The day has come for your new tenant to move in. Do you have a Landlord Move In Checklist?
Whether you are a new or existing landlord it is always good to come prepared. A move in day checklist will help you make the move in day a successful one and also keep you fully complaint with the law.
I have created my own landlord move in day checklist for you below. This is based on my years of experience with single let and HMO property investments.
A lot of people think that being a landlord is easy. All you have to do is get your property ready and hand your tenant the keys right? Unfortunately not, there are a lot of things that you need to consider as a landlord and this post will help you.
If you already have a “landlord moving day checklist” then that’s fine. I encourage you to compare it to mine to see if there is anything that you missed. It is worth adding things that you may have overlooked when you compiled your checklist. I have updated my checklist a few times to get it where it is today.
Landlord Move In Checklist
Before we get into the detail of the landlord moving day checklist I want to make it clear that some of the items are required by law and therefore mandatory for you to check. All of the others are useful and they have worked well for me so I am confident that they will work well for you too.
I have to tell you that I have compared my landlord moving day checklist with others available online and mine is a lot more comprehensive. At the end of the day it is up to you whether you use my checklist or not, but I just want to underline that I have gone into this in great detail.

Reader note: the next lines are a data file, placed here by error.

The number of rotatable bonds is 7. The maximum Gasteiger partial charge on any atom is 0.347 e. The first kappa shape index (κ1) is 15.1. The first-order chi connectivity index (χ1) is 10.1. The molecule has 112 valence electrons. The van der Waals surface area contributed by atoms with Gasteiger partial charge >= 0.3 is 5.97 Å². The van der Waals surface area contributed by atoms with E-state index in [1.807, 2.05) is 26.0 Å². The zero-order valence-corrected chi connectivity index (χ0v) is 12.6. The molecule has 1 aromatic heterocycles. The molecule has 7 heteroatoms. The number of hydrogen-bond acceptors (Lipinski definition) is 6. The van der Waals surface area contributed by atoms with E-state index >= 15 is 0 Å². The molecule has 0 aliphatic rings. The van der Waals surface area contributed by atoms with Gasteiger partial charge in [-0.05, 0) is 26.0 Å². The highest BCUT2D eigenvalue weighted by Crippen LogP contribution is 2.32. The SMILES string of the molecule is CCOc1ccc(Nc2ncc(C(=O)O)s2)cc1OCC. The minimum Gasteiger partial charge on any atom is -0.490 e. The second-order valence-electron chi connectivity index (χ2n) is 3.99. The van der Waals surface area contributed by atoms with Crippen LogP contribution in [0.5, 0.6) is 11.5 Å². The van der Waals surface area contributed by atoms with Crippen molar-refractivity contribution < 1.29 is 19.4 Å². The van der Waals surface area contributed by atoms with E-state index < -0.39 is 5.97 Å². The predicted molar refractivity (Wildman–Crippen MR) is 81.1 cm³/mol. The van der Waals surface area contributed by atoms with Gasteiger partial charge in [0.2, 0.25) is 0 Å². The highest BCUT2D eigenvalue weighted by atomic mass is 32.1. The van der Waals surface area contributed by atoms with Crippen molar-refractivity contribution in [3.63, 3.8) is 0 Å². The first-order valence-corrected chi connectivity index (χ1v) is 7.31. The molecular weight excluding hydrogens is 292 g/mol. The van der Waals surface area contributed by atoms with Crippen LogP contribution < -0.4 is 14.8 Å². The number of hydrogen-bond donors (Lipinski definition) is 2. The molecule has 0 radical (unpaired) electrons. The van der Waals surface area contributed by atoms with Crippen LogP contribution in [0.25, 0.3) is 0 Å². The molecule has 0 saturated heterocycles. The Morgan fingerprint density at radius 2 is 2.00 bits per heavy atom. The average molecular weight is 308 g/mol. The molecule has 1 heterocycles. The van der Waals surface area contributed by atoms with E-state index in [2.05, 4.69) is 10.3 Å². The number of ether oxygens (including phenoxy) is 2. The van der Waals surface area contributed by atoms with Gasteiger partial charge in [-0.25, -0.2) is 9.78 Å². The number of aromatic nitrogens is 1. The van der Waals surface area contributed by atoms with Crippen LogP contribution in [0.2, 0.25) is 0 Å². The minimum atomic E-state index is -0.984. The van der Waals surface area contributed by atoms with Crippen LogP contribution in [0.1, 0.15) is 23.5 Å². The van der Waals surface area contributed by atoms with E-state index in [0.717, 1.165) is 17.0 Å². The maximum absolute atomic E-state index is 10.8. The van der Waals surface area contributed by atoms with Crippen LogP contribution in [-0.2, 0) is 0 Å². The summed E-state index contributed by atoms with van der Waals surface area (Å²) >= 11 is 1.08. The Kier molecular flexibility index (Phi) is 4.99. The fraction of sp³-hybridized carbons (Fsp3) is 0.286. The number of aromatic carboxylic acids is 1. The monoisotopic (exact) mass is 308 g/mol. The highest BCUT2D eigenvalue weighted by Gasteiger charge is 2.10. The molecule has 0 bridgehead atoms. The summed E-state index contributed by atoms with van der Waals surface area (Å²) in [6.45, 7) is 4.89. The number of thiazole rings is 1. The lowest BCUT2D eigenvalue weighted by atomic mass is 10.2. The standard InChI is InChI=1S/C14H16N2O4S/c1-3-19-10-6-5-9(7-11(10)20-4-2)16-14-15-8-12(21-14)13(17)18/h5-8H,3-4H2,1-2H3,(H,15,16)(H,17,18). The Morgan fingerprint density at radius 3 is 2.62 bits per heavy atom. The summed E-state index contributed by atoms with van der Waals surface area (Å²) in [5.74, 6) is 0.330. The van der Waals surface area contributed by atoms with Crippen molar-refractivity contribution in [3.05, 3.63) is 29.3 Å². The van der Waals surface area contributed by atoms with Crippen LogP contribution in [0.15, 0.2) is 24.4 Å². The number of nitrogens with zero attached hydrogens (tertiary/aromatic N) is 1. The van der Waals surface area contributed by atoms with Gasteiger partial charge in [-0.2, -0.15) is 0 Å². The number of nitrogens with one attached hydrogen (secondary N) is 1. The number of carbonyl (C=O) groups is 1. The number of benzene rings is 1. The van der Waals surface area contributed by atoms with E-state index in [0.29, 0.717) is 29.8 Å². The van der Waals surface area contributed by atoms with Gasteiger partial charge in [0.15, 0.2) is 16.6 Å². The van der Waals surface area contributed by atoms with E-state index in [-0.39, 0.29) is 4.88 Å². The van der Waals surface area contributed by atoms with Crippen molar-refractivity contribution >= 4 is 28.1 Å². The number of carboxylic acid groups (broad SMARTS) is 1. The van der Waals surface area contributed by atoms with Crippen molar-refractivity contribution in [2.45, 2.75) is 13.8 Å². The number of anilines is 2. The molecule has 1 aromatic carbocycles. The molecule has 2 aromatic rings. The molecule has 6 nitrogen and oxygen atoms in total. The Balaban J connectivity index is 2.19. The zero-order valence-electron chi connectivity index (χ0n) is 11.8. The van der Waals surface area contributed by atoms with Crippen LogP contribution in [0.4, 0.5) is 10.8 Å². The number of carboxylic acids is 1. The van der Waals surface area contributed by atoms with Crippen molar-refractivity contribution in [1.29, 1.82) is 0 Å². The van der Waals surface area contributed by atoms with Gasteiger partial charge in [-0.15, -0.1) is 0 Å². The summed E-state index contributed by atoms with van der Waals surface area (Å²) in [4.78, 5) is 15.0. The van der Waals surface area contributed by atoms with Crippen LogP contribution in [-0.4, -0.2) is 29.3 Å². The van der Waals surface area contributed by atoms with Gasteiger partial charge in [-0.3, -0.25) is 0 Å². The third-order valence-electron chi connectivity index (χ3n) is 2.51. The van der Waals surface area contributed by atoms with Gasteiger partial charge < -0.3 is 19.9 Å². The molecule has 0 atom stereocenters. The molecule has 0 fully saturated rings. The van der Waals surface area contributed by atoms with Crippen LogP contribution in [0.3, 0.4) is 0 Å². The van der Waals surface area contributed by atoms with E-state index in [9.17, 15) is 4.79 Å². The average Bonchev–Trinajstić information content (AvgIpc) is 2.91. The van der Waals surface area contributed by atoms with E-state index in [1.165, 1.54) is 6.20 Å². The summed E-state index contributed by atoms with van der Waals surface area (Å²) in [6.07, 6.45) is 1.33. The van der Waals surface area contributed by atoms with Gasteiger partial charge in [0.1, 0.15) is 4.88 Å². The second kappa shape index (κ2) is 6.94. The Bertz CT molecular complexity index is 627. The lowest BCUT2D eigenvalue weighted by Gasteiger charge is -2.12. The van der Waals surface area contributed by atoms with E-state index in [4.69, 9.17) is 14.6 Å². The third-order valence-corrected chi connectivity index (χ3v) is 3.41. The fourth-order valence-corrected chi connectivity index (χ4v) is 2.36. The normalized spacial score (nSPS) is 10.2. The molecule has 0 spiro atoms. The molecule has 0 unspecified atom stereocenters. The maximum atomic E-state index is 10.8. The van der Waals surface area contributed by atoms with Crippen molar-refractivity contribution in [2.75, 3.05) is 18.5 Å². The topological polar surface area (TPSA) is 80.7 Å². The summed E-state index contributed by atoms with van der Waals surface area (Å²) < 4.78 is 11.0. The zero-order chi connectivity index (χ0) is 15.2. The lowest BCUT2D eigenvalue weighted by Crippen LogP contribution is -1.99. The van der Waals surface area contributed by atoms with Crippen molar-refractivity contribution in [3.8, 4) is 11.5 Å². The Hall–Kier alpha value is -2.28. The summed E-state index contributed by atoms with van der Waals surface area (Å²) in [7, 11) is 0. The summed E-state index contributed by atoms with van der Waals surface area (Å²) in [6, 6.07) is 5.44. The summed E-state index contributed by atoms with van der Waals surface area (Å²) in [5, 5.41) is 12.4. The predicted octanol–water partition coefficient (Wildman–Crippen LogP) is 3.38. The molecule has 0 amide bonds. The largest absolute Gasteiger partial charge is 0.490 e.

OK here is my landlord moving in checklist which tackles the mandatory checks you must make to stay within the law first.
The how to Rent Guide
To comply with the law you must provide the government’s “How to Rent Guide” to your tenants in England. You can download a PDF version of the latest guide at https://www.gov.uk/government/publications/how-to-rent
Electrical Installation Condition Report
In England, it is a legal requirement that you provide a copy of your latest EICR (electrical installation condition report). It is good practice to show your tenant this copy prior to them moving in.
Gas Safety Certificate
For any rental property in the UK you need to provide your tenant with a copy of your Gas Safety Certificate (CP12). Again it is good practice to show a copy of your CP12 prior to the tenant moving in.
Energy Performance Certificate
For any rental property in the UK you need to provide your tenant with a copy of your Energy Performance Certificate (EPC). Again it is good practice to show a copy of your EPC prior to the tenant moving in.
Testing of Smoke Alarms
This is only a legal requirement for landlords in England but if you are elsewhere in the UK then you should do this anyway. You need to ensure:
- Each storey of your rental property used for living accommodation must have a smoke alarm installed
- If any of your living accommodation rooms have a solid fuel appliance then you must have a carbon monoxide alarm installed
- You need to test all of the installed alarms on move in day
The rest of my landlord move in checklist are not legally required but are good practices to adopt.
Usually you will have provided your tenant with a tenancy agreement contract to sign prior to them moving in. But just in case you haven’t done this yet, move in day is your last chance.
If you require a deposit from your tenant then you should arrange this prior to move in. It is OK for the tenant to provide the deposit on move in day – just check that you have received it.